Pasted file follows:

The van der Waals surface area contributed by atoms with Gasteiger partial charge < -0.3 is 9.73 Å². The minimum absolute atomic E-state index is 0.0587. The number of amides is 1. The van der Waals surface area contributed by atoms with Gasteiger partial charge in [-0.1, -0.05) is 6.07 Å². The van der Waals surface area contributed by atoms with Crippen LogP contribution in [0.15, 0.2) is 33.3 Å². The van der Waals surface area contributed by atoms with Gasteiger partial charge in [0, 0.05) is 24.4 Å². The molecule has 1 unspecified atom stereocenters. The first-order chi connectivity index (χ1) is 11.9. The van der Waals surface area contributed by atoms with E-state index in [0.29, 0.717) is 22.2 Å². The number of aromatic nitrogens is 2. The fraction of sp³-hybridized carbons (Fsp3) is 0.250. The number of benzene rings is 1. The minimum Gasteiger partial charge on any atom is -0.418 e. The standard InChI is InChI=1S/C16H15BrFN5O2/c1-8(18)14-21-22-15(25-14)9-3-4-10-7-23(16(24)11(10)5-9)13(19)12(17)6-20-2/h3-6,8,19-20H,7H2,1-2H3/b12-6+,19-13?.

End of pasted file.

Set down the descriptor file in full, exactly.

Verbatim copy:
The van der Waals surface area contributed by atoms with Gasteiger partial charge < -0.3 is 9.73 Å². The minimum absolute atomic E-state index is 0.0587. The number of amides is 1. The van der Waals surface area contributed by atoms with Gasteiger partial charge in [-0.1, -0.05) is 6.07 Å². The van der Waals surface area contributed by atoms with Crippen LogP contribution in [0.15, 0.2) is 33.3 Å². The van der Waals surface area contributed by atoms with Gasteiger partial charge in [0, 0.05) is 24.4 Å². The molecule has 1 unspecified atom stereocenters. The first-order chi connectivity index (χ1) is 11.9. The van der Waals surface area contributed by atoms with E-state index in [0.29, 0.717) is 22.2 Å². The number of aromatic nitrogens is 2. The fraction of sp³-hybridized carbons (Fsp3) is 0.250. The number of benzene rings is 1. The minimum Gasteiger partial charge on any atom is -0.418 e. The standard InChI is InChI=1S/C16H15BrFN5O2/c1-8(18)14-21-22-15(25-14)9-3-4-10-7-23(16(24)11(10)5-9)13(19)12(17)6-20-2/h3-6,8,19-20H,7H2,1-2H3/b12-6+,19-13?.